April 1, 2009
Concerto for Writer and The Worlds Best Audio
Somewhere in the sky over the Midwest, the question came to
me: Why am I flying halfway across the country to listen to a stereo system?
The answer, which I shared with the group attending TWBAS
2009 at dinner Friday night, came out something like this:
Back when I was a teenager, I had a "profound"
philosophical discussion with some friends about which physical sense would be the most
disabling to lose. Everyone else agreed that it would be impossible to get around in the
world without eyes. I thought that the hardest thing would be to give up my ears. Ears
open up the world of music, the splash of a fish in a lake, the call of a loon at
twilight, and the human voice, with all its expressions of meaning and emotion -- how
could I live without those?
And so I was flying over 1000 miles -- on my own dime -- to
listen to the top-rated and outrageously expensive audio gear that Jeff Fritz had
assembled in his home in Hampstead, North Carolina, for The Worlds Best Audio System
2009 event on March 13-14.
Jeff also offered me the opportunity to write about the
experience, which resulted in near-simultaneous responses of Yes! and Omigod!
-- the sort of reaction I have when I get a chance to do something I really, really want
to do, and cant quite imagine how Ill go about doing it.
The problem was evident. How on earth could I ever say
anything meaningful about the experience of listening to this system? It wasnt as
though I could cheerfully remember and compare it with all the other $360,000 systems I
regularly hear -- Ive never heard any at all (excepting, possibly, Ray Kimbers
setup at the 2007 Rocky Mountain Audio Fest, which was in a room that was far from ideal).
Given the stellar creds of the manufacturers and the astronomical prices of the gear, it
seemed that the only possible response to the actual sound of TWBAS might be something on
the order of Wow!, the only variation being the number of exclamation points
following the word.
Compared to other world issues, I suppose thats not
such a bad problem to have. But given that I at least wanted to make a sincere effort to
solve it, I decided to go a different route. The assumption is that such exalted audio
gear will present music as it "should" be presented -- which would be, most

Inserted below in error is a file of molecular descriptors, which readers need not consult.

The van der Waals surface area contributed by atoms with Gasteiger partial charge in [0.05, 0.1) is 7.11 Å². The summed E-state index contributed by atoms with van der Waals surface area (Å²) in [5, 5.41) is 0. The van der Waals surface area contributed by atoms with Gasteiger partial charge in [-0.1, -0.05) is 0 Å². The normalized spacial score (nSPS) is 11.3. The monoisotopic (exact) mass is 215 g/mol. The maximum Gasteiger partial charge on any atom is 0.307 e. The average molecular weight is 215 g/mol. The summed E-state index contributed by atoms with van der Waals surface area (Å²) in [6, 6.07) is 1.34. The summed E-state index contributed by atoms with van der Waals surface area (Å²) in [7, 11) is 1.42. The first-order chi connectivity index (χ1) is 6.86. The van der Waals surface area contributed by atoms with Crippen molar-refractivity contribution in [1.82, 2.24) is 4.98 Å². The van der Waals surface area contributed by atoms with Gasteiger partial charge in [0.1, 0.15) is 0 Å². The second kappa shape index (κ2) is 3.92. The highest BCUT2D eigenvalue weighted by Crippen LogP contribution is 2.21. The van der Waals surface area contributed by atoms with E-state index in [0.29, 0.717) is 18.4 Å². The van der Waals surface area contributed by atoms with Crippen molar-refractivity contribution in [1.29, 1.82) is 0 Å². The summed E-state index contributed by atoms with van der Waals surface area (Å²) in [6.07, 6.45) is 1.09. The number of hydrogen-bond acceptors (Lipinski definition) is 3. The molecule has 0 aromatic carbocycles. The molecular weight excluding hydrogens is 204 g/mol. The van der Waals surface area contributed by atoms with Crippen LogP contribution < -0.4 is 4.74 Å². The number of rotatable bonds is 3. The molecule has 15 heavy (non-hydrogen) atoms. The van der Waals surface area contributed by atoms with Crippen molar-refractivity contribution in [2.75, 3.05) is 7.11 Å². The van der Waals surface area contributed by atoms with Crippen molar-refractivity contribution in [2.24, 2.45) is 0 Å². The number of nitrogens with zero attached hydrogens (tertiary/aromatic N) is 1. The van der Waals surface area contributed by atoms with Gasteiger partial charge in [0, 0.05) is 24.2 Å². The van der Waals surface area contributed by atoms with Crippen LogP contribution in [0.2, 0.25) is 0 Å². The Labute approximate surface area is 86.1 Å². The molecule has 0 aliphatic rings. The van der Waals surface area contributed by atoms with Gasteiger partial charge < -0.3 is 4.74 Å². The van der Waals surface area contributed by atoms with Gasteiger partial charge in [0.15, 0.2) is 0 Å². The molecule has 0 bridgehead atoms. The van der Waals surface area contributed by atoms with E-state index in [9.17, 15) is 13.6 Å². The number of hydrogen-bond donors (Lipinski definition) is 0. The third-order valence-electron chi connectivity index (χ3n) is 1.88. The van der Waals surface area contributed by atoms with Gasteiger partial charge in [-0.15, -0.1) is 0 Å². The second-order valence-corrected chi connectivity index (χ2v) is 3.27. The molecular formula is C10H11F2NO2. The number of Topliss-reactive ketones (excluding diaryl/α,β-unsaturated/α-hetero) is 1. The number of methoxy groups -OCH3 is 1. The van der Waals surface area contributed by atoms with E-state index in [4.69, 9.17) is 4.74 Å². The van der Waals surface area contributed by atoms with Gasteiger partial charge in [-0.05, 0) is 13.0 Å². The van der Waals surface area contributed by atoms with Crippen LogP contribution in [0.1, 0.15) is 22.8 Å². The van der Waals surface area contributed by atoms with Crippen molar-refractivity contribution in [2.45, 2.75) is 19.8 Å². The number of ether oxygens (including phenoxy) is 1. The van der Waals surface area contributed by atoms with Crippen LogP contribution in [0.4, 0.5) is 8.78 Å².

would agree, as close to the original performance as possible. So to calibrate my ears and
brain to the real thing, I decided to spend the last few weeks before the event soaking
myself in as many live musical performances as I could.
An unexpectedly busy work schedule meant that I failed in
this almost entirely. But I did listen to some live piano and vocal performances at nearby
Lawrence University. I made sure a trip to Washington, DC, included a visit to Blues
Alley, where saxophonist Kim Waters was holding forth in great style. Beyond that, I had
to rely on my deeply ingrained memory of live acoustic instruments dating back to
childhood. Still, I was about as prepared as I could be for what Id hear.
Or so I thought.
1. Nocturne de lamour (et du mauvais bruit)
Shouldnt every significant musical event begin with
great food and companionship? Doug Schneider and Jeff Fritz (and Jeffs wife, Andrea,
who did an amazing job entertaining our palates throughout the weekend) had arranged to
have a wonderful welcoming dinner on Friday evening for the attendees at our hotels
top-rated steak restaurant.
Good as the food was, the conversation was better.
Sandwiched between fellow Ultra Audio contributor Simeon Sandiford (all the way
from Trinidad) and a very tired Ralf Ballmann of Behold, who had been in transit from
Germany for over 16 hours, I had a conversation about what we all most care about and
love. We talked about our families, our work, audio concepts and technology, and
challenges such as the task of introducing young people to high-end audio.
Albert Bellg (second from right) at the TWBAS 2009
dinner (see the entire "TWBAS 2009: Dinner" gallery).
The creators of the gear in TWBAS 2009 (or their
representatives) were all present, and there was a friendly camaraderie and palpable
anticipation about what wed soon be hearing. Between the conversation and the food
and the wine, we were a happy crowd by the time the meal ended at nearly 11:00 p.m. We
were tired, too, so only a few of us (Ron Lapporte from Blue Smoke, Simeon, Doug, and me)
took up Jeff on his offer to drive to his house for a preliminary listen to the audio
system, with the promise that wed be on our way home by 12:30.
That first look at the system -- and at Jeffs
acoustically excellent Music Vault -- was impressive. It was a bit like entering a room
full of football players: everything was larger and more imposing than one might have
imagined. Yet it was simple, too. Not a lot of clutter and excess, just the basic tools to
do the job of being The Worlds Best Audio System.
At the top of the list of impressive gear were the Arrakis
loudspeakers ($165,000 USD per pair), from Andrew Payors Rockport Technologies. Well